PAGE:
The HIT hosted the summit, with support from various organizations, including Local 103 IBEW and NECA Greater Boston. The HIT has invested $931.5 million towards $2.4 billion of total development in Massachusetts, creating 6,425 units of rental housing built with 100% union labor. The summit’s discussions will undoubtedly pave the way for new policies, initiatives, and collaborations that will help make housing more affordable and create new job opportunities for people in the construction industry.
For example, via its investment in the HIT, Local 103 IBEW has helped to create not only thousands of affordable housing units but also generated $1.9 billion in total wages and benefits for working families, including new career opportunities in union construction for Boston residents. “We must commit to making Boston stronger by investing in solutions that provide high-quality, affordable housing solutions that work for our communities – and that create a virtuous cycle of good union jobs”, said Lou Antonellis, Business Manager of IBEW 103. “Workers of IBEW are proud to be one of HIT’s biggest investors because we show up, not just by investing in affordable housing projects but also by building them.”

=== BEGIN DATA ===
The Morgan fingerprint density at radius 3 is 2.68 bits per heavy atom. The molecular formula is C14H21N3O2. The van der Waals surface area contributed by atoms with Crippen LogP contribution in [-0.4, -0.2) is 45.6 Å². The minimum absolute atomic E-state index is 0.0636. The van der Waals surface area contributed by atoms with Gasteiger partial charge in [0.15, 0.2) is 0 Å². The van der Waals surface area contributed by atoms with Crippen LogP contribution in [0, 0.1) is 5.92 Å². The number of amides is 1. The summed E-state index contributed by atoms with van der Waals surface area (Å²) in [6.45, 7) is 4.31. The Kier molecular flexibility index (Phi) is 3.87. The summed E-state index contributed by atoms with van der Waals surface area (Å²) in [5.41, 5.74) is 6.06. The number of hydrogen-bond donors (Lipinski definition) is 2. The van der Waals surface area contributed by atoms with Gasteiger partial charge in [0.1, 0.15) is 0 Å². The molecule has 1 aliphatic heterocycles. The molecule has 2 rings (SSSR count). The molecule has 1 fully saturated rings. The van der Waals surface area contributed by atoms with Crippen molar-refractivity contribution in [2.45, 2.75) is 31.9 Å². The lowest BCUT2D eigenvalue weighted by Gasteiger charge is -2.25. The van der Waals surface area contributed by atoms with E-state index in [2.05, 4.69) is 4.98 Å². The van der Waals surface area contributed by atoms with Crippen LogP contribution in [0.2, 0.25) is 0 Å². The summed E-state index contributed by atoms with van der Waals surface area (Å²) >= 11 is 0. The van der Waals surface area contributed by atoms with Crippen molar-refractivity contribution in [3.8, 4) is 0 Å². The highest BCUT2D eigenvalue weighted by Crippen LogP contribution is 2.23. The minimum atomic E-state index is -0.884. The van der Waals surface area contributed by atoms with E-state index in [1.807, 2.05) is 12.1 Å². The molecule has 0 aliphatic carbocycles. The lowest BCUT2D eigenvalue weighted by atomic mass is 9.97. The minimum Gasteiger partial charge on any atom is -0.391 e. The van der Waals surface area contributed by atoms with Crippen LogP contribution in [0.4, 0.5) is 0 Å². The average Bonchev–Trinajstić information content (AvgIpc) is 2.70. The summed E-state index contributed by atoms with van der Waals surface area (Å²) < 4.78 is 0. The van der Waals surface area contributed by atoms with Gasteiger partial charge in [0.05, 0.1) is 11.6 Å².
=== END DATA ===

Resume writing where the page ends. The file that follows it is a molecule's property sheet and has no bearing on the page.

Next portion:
About the HIT: The HIT is a fixed-income, investment-grade mutual fund with $6.3 billion in net assets. For nearly 40 years, the HIT has been a leader in putting union and public pension capital to work to produce competitive returns and achieve mission-related collateral objectives. Investors should consider HIT’s investment objectives, risks, and expenses carefully before investing. Investors may view the HIT’s current prospectus, which contains more complete information, on its website at www.aflcio-hit.com and may obtain a copy from the HIT by calling the Marketing and Investor Relations Department collect at 202-331-8055. Investors should read the current prospectus carefully before investing. Job and economic impact figures are estimates calculated using IMPLAN, an input-output model, based on HIT and HIT Subsidiary Building America CDE, Inc. project data. The data is current as of March 31, 2023. Economic impact data is in 2022 dollars and all other figures are nominal.
Contact: Dianne Ambrose, 202-467-2569, firstname.lastname@example.org